Families of men killed by police settle lawsuit against BCA

Five families who sued the Bureau of Criminal Apprehension for information on relatives' killed by police have settled for $165,000, setting new standards for how the agency responds to similar data requests.

The families of Dolal Idd, Zachary Shogren, Okwan Sims, Tekle Sundberg and Brent Alsleben will split the money evenly, and their attorney Paul Bosman says members were given all data requested about their loved ones' death. Settlement terms also require the BCA to provide a one-page document when families request data about deceased relatives. That page must include:

How to get private dataWhat families must do to get dataA written link to the BCA's proceduresContact info for the BCA's family victim and community coordinatorInstructions for family to contact the local law enforcement agency involved in their case if requesting personal property of deceased loved ones

"These people are at the peak of grief for losing a loved one by violent means, with no way to understand what's going on, and the BCA was not giving them that information when the law said they should," Bosman said. "We're hoping that this improves things for families. Both because: They've promised to do better, but also because they have an incentive to do better."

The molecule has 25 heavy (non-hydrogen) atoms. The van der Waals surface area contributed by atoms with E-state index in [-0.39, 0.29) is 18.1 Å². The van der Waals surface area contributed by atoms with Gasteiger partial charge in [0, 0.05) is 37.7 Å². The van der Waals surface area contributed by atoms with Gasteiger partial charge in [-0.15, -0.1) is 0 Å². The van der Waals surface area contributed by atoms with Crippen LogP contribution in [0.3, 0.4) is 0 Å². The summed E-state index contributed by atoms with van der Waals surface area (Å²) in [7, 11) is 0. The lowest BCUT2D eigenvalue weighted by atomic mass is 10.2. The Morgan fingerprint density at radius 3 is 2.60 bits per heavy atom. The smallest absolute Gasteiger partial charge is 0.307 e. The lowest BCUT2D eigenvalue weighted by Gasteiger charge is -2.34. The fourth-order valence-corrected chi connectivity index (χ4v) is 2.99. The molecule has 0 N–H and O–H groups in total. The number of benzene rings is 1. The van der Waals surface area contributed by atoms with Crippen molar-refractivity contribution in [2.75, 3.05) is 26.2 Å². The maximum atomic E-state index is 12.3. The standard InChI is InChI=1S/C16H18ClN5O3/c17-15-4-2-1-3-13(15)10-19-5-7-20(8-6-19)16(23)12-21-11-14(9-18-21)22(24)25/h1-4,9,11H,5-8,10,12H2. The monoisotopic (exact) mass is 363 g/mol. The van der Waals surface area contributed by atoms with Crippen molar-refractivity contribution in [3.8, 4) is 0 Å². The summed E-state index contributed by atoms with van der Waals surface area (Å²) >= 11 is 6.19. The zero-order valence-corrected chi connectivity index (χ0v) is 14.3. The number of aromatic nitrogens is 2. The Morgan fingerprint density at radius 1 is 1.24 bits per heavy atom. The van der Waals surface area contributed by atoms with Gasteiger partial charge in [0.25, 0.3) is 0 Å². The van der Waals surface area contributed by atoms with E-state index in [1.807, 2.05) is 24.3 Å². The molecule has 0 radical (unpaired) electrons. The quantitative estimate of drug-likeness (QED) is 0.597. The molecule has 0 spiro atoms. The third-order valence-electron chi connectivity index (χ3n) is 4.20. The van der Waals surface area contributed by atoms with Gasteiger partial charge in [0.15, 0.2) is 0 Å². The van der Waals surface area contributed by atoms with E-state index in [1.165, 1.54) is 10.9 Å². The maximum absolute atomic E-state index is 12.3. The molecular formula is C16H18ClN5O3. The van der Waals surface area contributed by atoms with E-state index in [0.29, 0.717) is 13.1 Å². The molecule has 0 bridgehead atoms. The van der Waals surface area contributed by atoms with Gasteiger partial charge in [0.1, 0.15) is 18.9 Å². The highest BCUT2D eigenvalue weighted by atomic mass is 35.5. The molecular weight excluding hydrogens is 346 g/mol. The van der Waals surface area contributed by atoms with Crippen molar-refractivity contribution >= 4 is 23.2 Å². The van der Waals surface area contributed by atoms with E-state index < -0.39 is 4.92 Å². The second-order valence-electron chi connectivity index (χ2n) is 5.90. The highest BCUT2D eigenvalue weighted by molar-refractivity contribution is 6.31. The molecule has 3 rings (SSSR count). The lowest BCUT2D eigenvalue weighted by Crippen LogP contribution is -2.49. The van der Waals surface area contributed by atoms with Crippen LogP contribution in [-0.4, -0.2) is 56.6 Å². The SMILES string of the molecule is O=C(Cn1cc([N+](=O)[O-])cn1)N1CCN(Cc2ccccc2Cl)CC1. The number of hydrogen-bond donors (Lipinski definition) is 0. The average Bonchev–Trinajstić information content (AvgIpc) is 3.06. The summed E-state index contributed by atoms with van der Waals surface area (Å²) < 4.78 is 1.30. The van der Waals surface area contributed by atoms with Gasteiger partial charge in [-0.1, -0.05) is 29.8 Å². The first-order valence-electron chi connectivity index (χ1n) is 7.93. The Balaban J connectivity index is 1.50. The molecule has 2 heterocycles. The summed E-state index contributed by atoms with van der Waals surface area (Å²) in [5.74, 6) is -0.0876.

Although the case is settled, Bosman said some families still do not have their loved ones' belongings because they were unaware they must contact the law enforcement agency involved in their relatives' death.

Monday's agreement comes months after those five families gathered at the Ramsey County Courthouse with pictures of slain relatives and demands for accountability. Idd's family said they waited nearly three years for info on the death of their son's, who was killed by Minneapolis police in late 2020 — nearly the maximum time allowed to pass before Minnesota's statute of limitations prevents people from filing wrongful death lawsuits.

In a statement, the BCA said it settled the lawsuit to avoid its financial and emotional toll on everyone involved. More resources are now in place to quicken the agency's response.

"Prior to this lawsuit being filed, the BCA had already sought and secured funding from the Legislature to bolster our data practices team," the statement read. "Requests for data from the BCA have increased dramatically in recent years and this additional funding and staffing will mean faster responses for anyone who requests information in the coming years."